Now, on to the listeners.  I think it’s OK if the music you sing in your church services is different than the music you listen to on a daily basis.  Congregational worship is meant to lead the widest possible audience in musical worship.  I realize God did not give everyone equal musical skills.  So, I’m OK with church music being simple and lacking some musical prowess.  All I’m really saying is that it isn’t the case that this is the ONLY kind of worship music.  This post is largely a reaction to those who want to box up and keep their “Jesus music” in church, or having simplistic music and lyrics.  There are wonderful Christian musicians out there.  You just have to peek your head out of the “Contemporary Christian” genre to find them.

Monday, March 7, 2011

Why Contemporary Christian Music Bugs Me

            I don’t like Contemporary Christian music.  There, I said it.  As much as I agree the lyrical subject matter, I don’t think the musicians are very skilled, I don’t think the lyrics are particularly good, and I don’t enjoy the genre in which they play (but that’s more of a personal thing).  This doesn’t mean I don’t like Christian music, I’m just very picky about my Christian music.  Oh, and one more thing.
            “Christian” is a lyrical theme, NOT a genre.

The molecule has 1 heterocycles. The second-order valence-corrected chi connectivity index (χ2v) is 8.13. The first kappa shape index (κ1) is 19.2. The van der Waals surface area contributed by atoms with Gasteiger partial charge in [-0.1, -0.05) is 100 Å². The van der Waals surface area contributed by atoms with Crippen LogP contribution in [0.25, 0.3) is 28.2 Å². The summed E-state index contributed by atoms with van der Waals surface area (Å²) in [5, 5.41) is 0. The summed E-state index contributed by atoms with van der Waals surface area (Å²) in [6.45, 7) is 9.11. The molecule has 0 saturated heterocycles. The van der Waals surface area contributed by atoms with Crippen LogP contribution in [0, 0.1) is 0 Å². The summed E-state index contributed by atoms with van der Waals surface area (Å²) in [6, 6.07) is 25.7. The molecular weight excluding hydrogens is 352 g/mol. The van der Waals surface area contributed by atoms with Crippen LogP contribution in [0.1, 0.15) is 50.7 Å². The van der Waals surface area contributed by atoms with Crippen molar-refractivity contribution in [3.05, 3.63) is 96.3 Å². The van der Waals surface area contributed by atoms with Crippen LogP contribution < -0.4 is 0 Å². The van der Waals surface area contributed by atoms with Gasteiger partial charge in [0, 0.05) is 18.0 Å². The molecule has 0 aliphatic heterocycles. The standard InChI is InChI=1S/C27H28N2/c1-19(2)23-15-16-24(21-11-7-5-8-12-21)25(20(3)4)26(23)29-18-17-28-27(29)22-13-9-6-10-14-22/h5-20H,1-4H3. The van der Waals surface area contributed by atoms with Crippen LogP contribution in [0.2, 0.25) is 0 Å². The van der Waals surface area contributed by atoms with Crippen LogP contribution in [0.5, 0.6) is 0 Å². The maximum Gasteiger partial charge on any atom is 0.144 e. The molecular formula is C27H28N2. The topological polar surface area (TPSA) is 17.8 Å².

I don’t know how many times I’ve asked a person what genre of music they like and they say “Christian”.  Yeah, it bugs me more than it should, but it bugs me.  You like Christian what?  Christian Reggae?  Christian Rap?  Christian Death Metal?  Gregorian Chants?  All these constitute as “Christian music”, but I doubt that most people listen to any or all these genres.  Now, I know what they mean, but the majority of listeners of “Christian music” listen to what is referred to as “Contemporary Christian”.  Again, this is not really a genre, just like 80’s music isn’t a genre: it’s a time period.  Contemporary Christian includes bands like Matt Maher, Hillsong, and Chris Tomlin.  These are all fine and good, but if they were to fall into an actual genre it would be Soft Rock.  To find a Christian group outside this genre, one has to make an active search.  You’re not going to hear Trip Lee, an excellent Christian rapper, on the local Christian radio station.  The closest you’re going to find is TobyMac (who, let’s be honest, is a forty-year old white guy attempting to do hip hop-ish music that appeals to the Contemporary crowd).  However, most people are content with leaving Christian music to the soft rockers.  They’ll listen to secular bands in the particular genre they like, but keep “Christian” music in their little box of “Contemporary Christian” music.  I refuse.